My Cabin: Glorious Moments at Camp Grandma
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My Cabin: Glorious Moments at Camp Grandma

If your adult children, like mine, wait forever (and ever and ever) to have kids, you will find your superannuated-self getting ready for the inevitable family visit to the cabin with both anticipation and trepidation. You’ve seen us at the supermarket, our carts piled high with all kinds of food we never eat, prattling away about how excited we are that the family is coming up this weekend. But, if you look closer, you’ll notice a strain about our eyes denoting a weird combination of passionate love and pure dread.

We love them to bits, but we know what is coming: the Zen-like tranquility of our personal arrangements is about to be radically altered. Within an hour of our dear family’s arrival, every surface of our floor, carpet, dining room table, sofa, chairs, coffee table and even our stairs will be strewn with toys, books, wet shirts, sand, juice boxes, gum, wet bathing suits, sand, diapers, toy dump trucks, teddy bears, sand, legos, handheld video games, and underwear. But it's worth the mess.
There is a vulnerability about our grandchildren that makes us feel vulnerable too. When we are alone, we hike intrepidly through a forest where coyote packs gather at dusk, but refuse to go within a mile of that same forest with our babies and toddlers, even in their strollers. When screaming ravens mob something in the woods, following the blood chilling death cry of a fawn, we consider the event with a certain scientific detachment – something feline: bobcat? lynx? Maybe the cougar that was spotted last week in the meadow behind the house? But when our grandchildren come visit, we turn into terrified rabbits, sticking to them like glue every second they are outside.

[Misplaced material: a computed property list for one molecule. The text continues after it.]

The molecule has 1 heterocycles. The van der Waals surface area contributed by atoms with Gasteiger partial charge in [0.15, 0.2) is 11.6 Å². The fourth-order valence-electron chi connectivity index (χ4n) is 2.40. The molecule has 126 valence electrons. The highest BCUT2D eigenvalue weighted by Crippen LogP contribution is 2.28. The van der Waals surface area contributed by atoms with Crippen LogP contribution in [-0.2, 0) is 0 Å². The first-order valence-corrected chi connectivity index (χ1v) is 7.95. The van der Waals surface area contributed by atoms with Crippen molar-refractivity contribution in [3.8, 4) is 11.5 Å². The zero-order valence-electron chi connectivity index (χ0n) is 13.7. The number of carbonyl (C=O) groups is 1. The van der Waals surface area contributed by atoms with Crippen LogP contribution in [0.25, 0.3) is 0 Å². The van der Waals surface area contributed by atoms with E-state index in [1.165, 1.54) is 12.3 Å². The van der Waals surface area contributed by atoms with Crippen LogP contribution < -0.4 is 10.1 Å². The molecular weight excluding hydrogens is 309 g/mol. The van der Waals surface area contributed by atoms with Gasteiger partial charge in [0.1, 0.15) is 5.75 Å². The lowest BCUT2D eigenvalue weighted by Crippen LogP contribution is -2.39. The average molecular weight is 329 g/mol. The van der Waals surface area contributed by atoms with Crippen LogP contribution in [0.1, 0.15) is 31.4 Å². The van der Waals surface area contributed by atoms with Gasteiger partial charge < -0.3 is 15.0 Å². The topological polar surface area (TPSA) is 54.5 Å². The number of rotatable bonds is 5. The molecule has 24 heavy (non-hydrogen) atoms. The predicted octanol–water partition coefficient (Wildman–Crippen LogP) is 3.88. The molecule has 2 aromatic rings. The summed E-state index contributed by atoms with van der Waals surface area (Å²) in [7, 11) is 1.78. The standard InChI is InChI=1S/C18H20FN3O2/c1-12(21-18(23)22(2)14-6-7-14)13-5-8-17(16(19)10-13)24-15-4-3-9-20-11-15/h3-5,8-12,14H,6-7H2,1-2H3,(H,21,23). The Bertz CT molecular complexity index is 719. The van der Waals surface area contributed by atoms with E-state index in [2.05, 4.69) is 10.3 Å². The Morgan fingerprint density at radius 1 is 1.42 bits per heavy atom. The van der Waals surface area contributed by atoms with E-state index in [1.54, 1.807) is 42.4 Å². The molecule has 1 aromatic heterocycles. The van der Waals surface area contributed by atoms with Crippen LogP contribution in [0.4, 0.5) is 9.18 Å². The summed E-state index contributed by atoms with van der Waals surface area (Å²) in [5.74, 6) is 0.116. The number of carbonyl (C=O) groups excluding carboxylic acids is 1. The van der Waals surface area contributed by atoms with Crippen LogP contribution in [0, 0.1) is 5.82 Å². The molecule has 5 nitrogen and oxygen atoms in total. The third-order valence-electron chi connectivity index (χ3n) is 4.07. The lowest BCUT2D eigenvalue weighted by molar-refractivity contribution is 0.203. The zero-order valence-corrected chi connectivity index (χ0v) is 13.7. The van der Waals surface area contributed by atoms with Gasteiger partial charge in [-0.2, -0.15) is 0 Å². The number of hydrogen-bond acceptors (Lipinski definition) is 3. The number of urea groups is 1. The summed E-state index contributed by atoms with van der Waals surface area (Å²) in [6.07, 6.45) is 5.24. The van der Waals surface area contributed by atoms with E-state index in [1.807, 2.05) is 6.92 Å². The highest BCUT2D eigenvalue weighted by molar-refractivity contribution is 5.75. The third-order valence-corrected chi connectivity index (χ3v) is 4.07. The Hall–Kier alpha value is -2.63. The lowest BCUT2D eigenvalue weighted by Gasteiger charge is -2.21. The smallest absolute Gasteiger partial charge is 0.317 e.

Of course, all kinds of glorious moments more than make up for any minor headaches. My little granddaughter pads up the loft stairs before anyone else is up and snuggles into bed with me.

My older grandsons spend hours wading about in the river with a net and a jam jar, marveling at every minnow and baby crayfish they manage to catch.  

Then there’s the memory of sitting on the water stairs at sunset with my granddaughter when 17 mergansers came gliding in for the night, with all but one solitary sentry duck tucking their heads under their wings to go to sleep, drifting around and around in the eddy.

There is the delight of paddling down the Betsie River behind my 10-year-old grandson as he joyously skims ahead, as a great blue heron flies down the river, shouting joyfully at the sun as if the world were brand new – which, of course, it is every morning at the cabin. A brand new day to fill with glorious moments.

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THE CALM BEFORE THE STORM – This bucolic scene can only mean one thing: The grandkids haven't arrived yet.
HAPPY CAMPER – One of the many grandchildren that makes Camp Grandma so perfect.

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